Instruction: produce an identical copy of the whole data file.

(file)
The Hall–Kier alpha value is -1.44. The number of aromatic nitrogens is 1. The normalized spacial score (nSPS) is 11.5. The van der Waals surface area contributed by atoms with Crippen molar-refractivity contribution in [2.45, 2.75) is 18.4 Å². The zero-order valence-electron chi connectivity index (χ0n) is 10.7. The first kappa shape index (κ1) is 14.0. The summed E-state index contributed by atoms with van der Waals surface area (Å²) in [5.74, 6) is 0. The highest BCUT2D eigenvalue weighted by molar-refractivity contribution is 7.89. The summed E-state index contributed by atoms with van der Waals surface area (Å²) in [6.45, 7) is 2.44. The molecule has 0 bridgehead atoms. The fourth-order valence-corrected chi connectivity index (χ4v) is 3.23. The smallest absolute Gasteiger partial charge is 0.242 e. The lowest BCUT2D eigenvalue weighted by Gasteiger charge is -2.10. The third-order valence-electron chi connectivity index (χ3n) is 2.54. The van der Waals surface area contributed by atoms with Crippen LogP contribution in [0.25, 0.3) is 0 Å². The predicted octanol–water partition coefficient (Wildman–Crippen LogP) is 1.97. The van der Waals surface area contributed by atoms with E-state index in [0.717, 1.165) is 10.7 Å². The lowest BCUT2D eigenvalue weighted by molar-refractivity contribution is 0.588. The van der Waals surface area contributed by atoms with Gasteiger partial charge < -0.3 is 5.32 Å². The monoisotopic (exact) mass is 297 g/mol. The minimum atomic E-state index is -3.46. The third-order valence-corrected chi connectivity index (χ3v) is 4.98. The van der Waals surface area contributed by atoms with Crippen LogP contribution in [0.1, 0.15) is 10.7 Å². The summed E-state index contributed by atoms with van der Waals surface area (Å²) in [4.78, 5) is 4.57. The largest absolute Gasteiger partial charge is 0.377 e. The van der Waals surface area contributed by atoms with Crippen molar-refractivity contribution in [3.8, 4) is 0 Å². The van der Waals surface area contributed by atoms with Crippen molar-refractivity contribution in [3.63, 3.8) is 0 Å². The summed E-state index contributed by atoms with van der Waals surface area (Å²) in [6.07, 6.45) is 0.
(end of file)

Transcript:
The Hall–Kier alpha value is -1.44. The number of aromatic nitrogens is 1. The normalized spacial score (nSPS) is 11.5. The van der Waals surface area contributed by atoms with Crippen molar-refractivity contribution in [2.45, 2.75) is 18.4 Å². The zero-order valence-electron chi connectivity index (χ0n) is 10.7. The first kappa shape index (κ1) is 14.0. The summed E-state index contributed by atoms with van der Waals surface area (Å²) in [5.74, 6) is 0. The highest BCUT2D eigenvalue weighted by molar-refractivity contribution is 7.89. The summed E-state index contributed by atoms with van der Waals surface area (Å²) in [6.45, 7) is 2.44. The molecule has 0 bridgehead atoms. The fourth-order valence-corrected chi connectivity index (χ4v) is 3.23. The smallest absolute Gasteiger partial charge is 0.242 e. The lowest BCUT2D eigenvalue weighted by Gasteiger charge is -2.10. The third-order valence-electron chi connectivity index (χ3n) is 2.54. The van der Waals surface area contributed by atoms with Crippen LogP contribution in [0.25, 0.3) is 0 Å². The predicted octanol–water partition coefficient (Wildman–Crippen LogP) is 1.97. The van der Waals surface area contributed by atoms with E-state index in [0.717, 1.165) is 10.7 Å². The lowest BCUT2D eigenvalue weighted by molar-refractivity contribution is 0.588. The van der Waals surface area contributed by atoms with Gasteiger partial charge < -0.3 is 5.32 Å². The monoisotopic (exact) mass is 297 g/mol. The minimum atomic E-state index is -3.46. The third-order valence-corrected chi connectivity index (χ3v) is 4.98. The van der Waals surface area contributed by atoms with Crippen LogP contribution in [0.1, 0.15) is 10.7 Å². The summed E-state index contributed by atoms with van der Waals surface area (Å²) in [4.78, 5) is 4.57. The largest absolute Gasteiger partial charge is 0.377 e. The van der Waals surface area contributed by atoms with Crippen molar-refractivity contribution in [3.8, 4) is 0 Å². The van der Waals surface area contributed by atoms with Crippen molar-refractivity contribution in [3.63, 3.8) is 0 Å². The summed E-state index contributed by atoms with van der Waals surface area (Å²) in [6.07, 6.45) is 0.